How to Start a Money Transfer Business in 14 Steps (In-Depth Guide)

Updated: February 22, 2024 is reader-supported. When you buy through links on my site, we may earn an affiliate commission. Learn more

The money transfer industry is expected to reach $95.1 billion by 2032. With more people living abroad and sending money home, it’s a market ripe for new entrants.


The process of building your own money transfer business can seem daunting. You may wonder how to get started, what legal and regulatory requirements exist, and whether there is room to carve out a niche in this competitive space.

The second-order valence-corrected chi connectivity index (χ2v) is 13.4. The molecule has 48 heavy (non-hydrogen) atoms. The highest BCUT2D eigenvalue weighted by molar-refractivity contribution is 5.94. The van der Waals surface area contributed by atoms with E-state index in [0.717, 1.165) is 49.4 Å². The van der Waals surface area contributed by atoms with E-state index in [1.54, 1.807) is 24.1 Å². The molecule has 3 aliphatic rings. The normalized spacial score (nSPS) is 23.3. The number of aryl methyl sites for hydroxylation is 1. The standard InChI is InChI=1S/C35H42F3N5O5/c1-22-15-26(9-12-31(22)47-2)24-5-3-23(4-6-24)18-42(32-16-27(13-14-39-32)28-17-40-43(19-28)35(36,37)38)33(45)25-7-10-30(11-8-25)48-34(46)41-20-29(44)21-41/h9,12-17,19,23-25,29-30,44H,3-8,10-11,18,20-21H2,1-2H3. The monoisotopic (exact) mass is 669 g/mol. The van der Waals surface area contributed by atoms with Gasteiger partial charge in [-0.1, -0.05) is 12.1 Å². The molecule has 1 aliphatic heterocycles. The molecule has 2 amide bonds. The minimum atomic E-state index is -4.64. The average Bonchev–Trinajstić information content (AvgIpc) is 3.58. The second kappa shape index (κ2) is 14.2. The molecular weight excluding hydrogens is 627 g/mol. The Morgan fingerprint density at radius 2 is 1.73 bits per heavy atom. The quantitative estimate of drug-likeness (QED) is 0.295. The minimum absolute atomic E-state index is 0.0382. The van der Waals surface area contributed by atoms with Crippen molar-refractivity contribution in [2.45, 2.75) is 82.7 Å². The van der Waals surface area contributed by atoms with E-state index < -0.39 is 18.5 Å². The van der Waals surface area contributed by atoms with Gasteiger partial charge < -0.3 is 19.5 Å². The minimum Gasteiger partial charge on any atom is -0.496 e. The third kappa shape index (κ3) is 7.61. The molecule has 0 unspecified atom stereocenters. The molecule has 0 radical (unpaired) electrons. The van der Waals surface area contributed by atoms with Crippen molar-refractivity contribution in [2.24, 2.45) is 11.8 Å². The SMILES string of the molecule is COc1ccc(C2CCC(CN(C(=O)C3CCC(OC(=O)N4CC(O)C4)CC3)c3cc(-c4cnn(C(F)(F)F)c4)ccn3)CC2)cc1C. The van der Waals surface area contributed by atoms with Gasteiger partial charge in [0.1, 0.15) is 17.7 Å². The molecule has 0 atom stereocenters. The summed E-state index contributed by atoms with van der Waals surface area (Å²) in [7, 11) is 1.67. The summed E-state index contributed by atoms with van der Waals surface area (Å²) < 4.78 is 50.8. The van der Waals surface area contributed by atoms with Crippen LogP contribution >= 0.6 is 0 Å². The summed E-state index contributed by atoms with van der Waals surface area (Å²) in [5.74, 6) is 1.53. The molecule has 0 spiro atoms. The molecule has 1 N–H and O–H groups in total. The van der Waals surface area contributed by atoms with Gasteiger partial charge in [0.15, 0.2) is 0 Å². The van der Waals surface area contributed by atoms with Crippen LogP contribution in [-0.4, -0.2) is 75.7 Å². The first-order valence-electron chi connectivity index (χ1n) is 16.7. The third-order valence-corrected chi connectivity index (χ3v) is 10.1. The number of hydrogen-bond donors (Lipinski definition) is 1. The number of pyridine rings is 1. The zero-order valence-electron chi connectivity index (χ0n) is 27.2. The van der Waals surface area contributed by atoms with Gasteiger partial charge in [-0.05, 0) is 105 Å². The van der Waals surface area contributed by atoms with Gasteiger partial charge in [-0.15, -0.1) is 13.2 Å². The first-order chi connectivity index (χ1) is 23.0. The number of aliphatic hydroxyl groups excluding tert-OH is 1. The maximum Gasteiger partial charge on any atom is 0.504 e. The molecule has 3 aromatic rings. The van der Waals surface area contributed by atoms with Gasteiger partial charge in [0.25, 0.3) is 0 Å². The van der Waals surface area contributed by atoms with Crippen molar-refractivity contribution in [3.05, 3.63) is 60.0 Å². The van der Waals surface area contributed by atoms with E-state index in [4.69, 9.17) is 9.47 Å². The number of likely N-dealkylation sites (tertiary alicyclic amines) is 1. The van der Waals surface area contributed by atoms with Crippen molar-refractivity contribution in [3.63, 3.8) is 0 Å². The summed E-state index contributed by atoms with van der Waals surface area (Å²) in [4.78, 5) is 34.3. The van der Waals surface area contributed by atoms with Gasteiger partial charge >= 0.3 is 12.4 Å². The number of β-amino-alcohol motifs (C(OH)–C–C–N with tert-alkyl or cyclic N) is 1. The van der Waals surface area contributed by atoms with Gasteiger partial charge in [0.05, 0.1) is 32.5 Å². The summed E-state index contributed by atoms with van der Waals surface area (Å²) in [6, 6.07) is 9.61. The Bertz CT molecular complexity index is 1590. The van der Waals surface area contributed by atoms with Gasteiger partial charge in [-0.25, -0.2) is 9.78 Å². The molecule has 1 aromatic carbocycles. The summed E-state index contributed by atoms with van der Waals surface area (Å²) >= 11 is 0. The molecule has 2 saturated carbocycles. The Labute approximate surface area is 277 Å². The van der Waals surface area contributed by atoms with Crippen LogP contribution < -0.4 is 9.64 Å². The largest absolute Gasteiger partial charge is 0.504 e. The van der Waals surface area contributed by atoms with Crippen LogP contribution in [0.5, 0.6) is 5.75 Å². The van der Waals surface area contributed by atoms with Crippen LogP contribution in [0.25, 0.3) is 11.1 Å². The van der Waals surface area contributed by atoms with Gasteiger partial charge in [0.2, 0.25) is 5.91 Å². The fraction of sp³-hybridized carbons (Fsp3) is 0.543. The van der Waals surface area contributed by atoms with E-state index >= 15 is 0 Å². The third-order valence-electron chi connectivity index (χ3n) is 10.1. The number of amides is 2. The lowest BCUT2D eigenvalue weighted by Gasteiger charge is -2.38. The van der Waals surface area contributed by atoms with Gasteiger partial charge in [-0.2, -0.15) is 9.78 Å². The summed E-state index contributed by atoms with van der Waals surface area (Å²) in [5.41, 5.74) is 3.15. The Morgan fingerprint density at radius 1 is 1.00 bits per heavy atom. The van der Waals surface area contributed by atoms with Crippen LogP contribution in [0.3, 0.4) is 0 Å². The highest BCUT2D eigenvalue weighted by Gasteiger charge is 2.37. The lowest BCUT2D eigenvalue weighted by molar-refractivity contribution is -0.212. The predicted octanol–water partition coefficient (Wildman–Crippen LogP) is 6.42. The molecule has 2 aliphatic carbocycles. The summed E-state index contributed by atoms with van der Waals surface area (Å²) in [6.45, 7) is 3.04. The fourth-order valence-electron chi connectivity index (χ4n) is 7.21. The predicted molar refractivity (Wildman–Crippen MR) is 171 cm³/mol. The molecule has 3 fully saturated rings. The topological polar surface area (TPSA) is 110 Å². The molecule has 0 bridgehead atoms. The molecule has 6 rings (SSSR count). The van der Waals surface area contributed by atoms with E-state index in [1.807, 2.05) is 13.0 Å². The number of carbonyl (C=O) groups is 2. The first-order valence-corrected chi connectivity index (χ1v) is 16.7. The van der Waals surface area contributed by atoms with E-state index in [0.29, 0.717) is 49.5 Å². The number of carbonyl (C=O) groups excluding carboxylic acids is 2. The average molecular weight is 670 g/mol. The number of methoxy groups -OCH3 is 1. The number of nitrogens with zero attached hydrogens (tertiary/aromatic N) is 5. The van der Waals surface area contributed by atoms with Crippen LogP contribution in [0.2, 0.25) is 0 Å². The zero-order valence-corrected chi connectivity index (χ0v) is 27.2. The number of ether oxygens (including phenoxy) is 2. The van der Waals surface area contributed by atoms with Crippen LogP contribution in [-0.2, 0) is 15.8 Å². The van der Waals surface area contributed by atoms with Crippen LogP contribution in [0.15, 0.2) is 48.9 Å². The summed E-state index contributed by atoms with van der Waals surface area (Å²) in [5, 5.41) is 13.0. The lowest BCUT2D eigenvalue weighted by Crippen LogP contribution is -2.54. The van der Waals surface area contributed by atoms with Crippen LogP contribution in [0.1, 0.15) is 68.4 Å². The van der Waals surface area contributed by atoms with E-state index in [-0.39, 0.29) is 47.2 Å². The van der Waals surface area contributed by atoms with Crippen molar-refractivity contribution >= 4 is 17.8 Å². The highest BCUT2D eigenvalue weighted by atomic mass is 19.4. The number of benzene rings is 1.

This guide breaks down startup costs, critical factors for long-term viability, and step-by-step instructions on acquiring licensure, launching marketing, and obtaining an EIN. With strategic planning and execution, you can be successful. Learn how to start a money transfer business here.

1. Conduct Money Transfer Market Research

Market research helps you develop a business plan for your remittance business. It offers insight into your target market, trends in the money transfer industry, and even which social media platforms are being used by competitors to get money transfer business posted online.


Some details you’ll learn through market research include:

  • Global migration patterns mean more people than ever live abroad as expatriates and migrant workers.
  • Improving economic conditions in developing countries leads to rises in disposable income available for family members to send home.